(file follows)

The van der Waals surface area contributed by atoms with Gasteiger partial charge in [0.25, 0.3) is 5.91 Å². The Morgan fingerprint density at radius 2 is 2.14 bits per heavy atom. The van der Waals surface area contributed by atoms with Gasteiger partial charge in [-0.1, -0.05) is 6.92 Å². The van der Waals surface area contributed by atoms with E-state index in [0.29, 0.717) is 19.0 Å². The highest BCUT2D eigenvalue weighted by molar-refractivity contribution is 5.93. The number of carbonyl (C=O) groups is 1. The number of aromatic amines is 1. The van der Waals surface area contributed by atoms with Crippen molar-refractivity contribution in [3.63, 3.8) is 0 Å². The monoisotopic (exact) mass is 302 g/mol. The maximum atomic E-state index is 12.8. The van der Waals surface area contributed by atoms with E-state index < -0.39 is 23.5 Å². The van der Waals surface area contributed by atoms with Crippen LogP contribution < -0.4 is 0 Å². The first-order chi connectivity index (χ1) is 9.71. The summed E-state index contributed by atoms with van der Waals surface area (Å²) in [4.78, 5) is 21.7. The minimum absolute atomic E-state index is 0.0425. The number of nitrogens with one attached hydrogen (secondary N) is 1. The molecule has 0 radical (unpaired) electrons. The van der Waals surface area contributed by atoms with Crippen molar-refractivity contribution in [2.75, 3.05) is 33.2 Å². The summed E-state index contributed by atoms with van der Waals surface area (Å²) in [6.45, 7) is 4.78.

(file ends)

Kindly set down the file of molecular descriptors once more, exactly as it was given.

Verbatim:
The van der Waals surface area contributed by atoms with Gasteiger partial charge in [0.25, 0.3) is 5.91 Å². The Morgan fingerprint density at radius 2 is 2.14 bits per heavy atom. The van der Waals surface area contributed by atoms with Gasteiger partial charge in [-0.1, -0.05) is 6.92 Å². The van der Waals surface area contributed by atoms with E-state index in [0.29, 0.717) is 19.0 Å². The highest BCUT2D eigenvalue weighted by molar-refractivity contribution is 5.93. The number of carbonyl (C=O) groups is 1. The number of aromatic amines is 1. The van der Waals surface area contributed by atoms with Crippen molar-refractivity contribution in [3.63, 3.8) is 0 Å². The monoisotopic (exact) mass is 302 g/mol. The maximum atomic E-state index is 12.8. The van der Waals surface area contributed by atoms with E-state index < -0.39 is 23.5 Å². The van der Waals surface area contributed by atoms with Crippen LogP contribution < -0.4 is 0 Å². The first-order chi connectivity index (χ1) is 9.71. The summed E-state index contributed by atoms with van der Waals surface area (Å²) in [4.78, 5) is 21.7. The minimum absolute atomic E-state index is 0.0425. The number of nitrogens with one attached hydrogen (secondary N) is 1. The molecule has 0 radical (unpaired) electrons. The van der Waals surface area contributed by atoms with Crippen molar-refractivity contribution in [2.75, 3.05) is 33.2 Å². The summed E-state index contributed by atoms with van der Waals surface area (Å²) in [6.45, 7) is 4.78.